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Exploring Girona

Keir Plaice Tekst Keir Plaice Gepubliceerd 09 June 2019

We rattled down the cobblestone streets in the half light, our free hubs whirring, as we dodged around delivery vans and groups of students. My shoulders tensed to stop myself from shivering, as I savoured the sweet, bitter warmth of my last coffee. Overhead, flags and banners flapped. Strings of lights flickered over the alleyways.

As we passed the last news stand and turned to sprint over the river Onyar, I glanced back through the fog, just as the sun rose over the cathedral’s spire. Girona lit up—all red, blue, and yellow. What a colourful jumble of people and buildings.

Our plan for the day was to ride the Hincapie Loop, a local favourite first set out by Lance Armstrong’s former domestique and training partner, George Hincapie.

Hincapie, Armstrong, Tyler Hamilton, Levi Leipheimer, Tom Danielson, Floyd Landis—nearly all of US Postal’s American contingent moved to Girona in the early 2000s, drawn to the Catalan university city’s easy way of life, hundreds and hundreds of kilometres of smooth, hilly roads, proximity to the mountains, mild climate, local airport, and Spain’s (then) lax doping laws. It has since become a hub for professional cyclists. Nearly 90 top-class riders live in the city, and plenty more visit. You will see them in its bike shops and cafés and out on the road, racing past you.

After a couple of kilometres of single-file riding on a busy highway, we found the roundabout we were looking for and the start of the first climb: Els Angels. The guys attacked it. My heart whacked against my chest, as I tried to gulp enough oxygen, and stood and sat and stood and sat and tried to turn the pedals over quickly enough to stay on their wheels. My sleepy mood shattered. Salty, winy sweat poured down my cheeks and onto my handlebars. My body just wasn’t ready to work through the epicurean adventure I had finished a few hours before. The guys had no time to ease into a rhythm. They were going for Strava records. Personal ones that is.

For Els Angels is the climb where local pros test their fitness, and the KOM is as hard-fought-for as a victory in a minor tour’s mountain stage. If you crack the top 100, you are doing damn well. If you don’t bother about all that, it’s a beautiful road. Never very steep, with wide sweeping corners and a few rollers midway, it soars through a pine forest for ten kilometres to a monastery, where you can see out over all the green hills.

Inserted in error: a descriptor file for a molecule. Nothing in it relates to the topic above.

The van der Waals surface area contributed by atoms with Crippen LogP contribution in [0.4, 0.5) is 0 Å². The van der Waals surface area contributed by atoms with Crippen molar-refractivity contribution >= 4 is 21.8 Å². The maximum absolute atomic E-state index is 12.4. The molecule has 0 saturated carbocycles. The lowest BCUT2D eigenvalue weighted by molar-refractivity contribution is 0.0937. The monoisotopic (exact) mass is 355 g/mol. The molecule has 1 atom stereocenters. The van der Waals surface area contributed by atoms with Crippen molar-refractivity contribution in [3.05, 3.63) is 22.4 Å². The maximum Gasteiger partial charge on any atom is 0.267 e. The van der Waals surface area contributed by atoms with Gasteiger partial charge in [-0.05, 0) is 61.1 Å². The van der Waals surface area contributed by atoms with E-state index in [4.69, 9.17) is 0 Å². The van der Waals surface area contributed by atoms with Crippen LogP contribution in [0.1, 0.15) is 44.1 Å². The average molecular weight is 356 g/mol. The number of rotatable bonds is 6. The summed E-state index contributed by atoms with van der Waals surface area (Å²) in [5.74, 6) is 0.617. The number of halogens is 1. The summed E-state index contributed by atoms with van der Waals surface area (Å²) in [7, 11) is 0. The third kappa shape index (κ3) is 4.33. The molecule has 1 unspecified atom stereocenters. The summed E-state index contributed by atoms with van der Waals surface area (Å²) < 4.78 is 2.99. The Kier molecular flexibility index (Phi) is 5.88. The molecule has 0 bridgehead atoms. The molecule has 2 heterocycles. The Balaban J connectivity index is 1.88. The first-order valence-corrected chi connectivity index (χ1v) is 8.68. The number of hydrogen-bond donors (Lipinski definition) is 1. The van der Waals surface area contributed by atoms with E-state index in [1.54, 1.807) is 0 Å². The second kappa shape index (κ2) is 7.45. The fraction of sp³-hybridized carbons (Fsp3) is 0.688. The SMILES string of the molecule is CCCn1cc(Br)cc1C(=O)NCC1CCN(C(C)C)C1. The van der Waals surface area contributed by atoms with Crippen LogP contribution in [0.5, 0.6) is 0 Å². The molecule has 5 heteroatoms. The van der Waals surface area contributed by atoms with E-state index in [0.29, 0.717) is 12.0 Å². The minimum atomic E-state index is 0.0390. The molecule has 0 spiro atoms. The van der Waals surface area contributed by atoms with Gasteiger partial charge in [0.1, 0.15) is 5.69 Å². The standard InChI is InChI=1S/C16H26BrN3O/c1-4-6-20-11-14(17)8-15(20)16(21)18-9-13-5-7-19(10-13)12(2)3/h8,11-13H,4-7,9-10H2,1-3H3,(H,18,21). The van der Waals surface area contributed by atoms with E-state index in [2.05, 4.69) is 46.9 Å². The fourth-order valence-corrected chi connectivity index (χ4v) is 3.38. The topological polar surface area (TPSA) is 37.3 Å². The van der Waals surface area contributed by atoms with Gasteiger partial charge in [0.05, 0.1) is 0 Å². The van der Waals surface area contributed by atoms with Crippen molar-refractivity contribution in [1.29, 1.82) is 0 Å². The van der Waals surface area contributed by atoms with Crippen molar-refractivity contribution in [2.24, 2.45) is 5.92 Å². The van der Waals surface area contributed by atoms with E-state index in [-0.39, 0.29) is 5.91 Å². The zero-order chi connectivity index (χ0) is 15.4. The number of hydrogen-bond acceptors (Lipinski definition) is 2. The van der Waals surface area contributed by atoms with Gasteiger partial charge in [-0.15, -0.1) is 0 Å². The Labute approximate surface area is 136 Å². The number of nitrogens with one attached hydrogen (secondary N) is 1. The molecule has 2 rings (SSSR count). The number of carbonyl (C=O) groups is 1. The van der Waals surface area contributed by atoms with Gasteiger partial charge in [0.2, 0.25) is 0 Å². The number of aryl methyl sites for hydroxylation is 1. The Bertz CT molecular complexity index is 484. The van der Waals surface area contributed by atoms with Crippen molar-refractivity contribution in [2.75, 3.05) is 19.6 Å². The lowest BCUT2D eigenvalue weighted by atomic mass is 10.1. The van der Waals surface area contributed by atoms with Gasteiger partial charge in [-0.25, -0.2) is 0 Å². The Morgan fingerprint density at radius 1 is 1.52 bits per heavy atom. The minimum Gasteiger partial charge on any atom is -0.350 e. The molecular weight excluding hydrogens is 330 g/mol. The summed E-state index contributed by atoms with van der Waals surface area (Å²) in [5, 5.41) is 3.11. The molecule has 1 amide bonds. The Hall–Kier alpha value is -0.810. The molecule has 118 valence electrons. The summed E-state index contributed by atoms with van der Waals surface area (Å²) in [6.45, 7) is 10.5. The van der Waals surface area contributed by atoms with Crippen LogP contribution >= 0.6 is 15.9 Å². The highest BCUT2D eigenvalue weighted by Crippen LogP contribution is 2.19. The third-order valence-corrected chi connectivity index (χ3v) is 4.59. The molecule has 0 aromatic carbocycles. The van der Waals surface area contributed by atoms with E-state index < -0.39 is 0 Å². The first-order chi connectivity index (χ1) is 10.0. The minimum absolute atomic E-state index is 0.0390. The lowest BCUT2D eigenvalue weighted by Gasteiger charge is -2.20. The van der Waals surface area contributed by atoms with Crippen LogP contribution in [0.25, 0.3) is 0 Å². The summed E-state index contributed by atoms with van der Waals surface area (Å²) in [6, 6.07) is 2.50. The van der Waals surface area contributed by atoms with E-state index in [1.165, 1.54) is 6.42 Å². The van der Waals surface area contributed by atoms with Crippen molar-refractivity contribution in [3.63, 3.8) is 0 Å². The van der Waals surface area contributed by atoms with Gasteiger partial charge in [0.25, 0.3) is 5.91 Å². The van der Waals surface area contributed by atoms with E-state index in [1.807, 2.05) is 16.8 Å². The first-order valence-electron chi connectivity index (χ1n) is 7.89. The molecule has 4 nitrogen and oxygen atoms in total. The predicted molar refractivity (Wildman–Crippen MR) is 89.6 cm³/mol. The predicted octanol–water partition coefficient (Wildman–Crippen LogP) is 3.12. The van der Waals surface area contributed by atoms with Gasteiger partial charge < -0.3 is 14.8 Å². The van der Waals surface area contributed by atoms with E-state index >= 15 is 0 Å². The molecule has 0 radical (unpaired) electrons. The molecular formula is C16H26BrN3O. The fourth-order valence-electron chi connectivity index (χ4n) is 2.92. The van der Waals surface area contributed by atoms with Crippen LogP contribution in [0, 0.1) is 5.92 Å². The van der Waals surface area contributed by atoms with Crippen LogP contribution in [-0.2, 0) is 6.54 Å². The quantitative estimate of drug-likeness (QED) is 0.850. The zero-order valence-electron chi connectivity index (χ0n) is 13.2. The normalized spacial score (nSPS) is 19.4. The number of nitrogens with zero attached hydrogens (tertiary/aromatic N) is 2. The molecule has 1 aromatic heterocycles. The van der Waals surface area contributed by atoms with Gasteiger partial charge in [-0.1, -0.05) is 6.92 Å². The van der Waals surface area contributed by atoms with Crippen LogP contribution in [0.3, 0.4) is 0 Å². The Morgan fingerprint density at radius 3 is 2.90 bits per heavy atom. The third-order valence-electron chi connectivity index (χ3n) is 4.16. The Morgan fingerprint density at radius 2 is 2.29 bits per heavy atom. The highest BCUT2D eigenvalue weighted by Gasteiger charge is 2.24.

Hidden in those hills are the roads that make the region a cycling playground. They roll and twist in and out of the trees, crossing fast-moving rivers and circling lakes, passing every once in a while through a village where nothing ever seems to be open but the odd petrol station or ramshackle bar.

To the east lies the Costa Brava, with its scrubby, ochre knolls and views out over the blue, blue sea. To the north and the west are the Pyrenees. The high mountains of the range are within riding distance. But proper climbs can be found much closer afield. 

Perhaps the most famous is Rocacorba. Neither so steep nor so long nor so beautiful as the grand tours’ grandest climbs, it is nevertheless steep and long and beautiful and just about an hour’s ride from the old town of Girona, which is why it is is one of the pros’ best-loved training grounds. Before their most important races, they will try to get up its gritty pitches in less than half an hour. However fast you go, the views from the top are worth it, as is the way down.

There are dozens and dozens of lesser known ascents in the region too. You could spend months—even years—exploring the terrain around Girona. 

Our route took us down a swooping, perfectly pitched descent, through the mediaeval-walled towns of Madrenya and Monells, to the base of the Santa Pellaia, better known as the Hincapie climb, which rises at a gentle, steady gradient for six kilometres. The sun was out. A warm breeze ruffled the leaves and brushed the open fields. We stuck together. My legs started to feel better. The way down was fun. All that was left then was an easy jaunt over quiet, country roads back to lunch in Girona.

Lunch in Girona is no pedestrian affair.

From the simplest sandwich—crusty bread smeared with tomato and olive oil with Iberian ham and Manchego—to roasted chestnuts from the stands on the Plaça de la Independència to fine meals at the city’s most renowned restaurants, the food in Girona is best suited to hard days of riding. Rarely pretentious, it comes in portions so generous they would satisfy the hardiest farm hand or domestique. The wine is good and cheap.

After an hour with my family at the table, I went for a wander around the city’s old walls.

A sunny haze hung over the tiled rooftops and yellow-stone buildings. The cathedral soared skywards. People walked from shop to shop below. They hurried to appointments, wandered into museums. A couple of pretty girls were reading their books on a bench. 

People dined in colourful gardens.

The clinking of cutlery and tinkling of glasses floated up through the silence.

Living well, I’d thought, was the best revenge.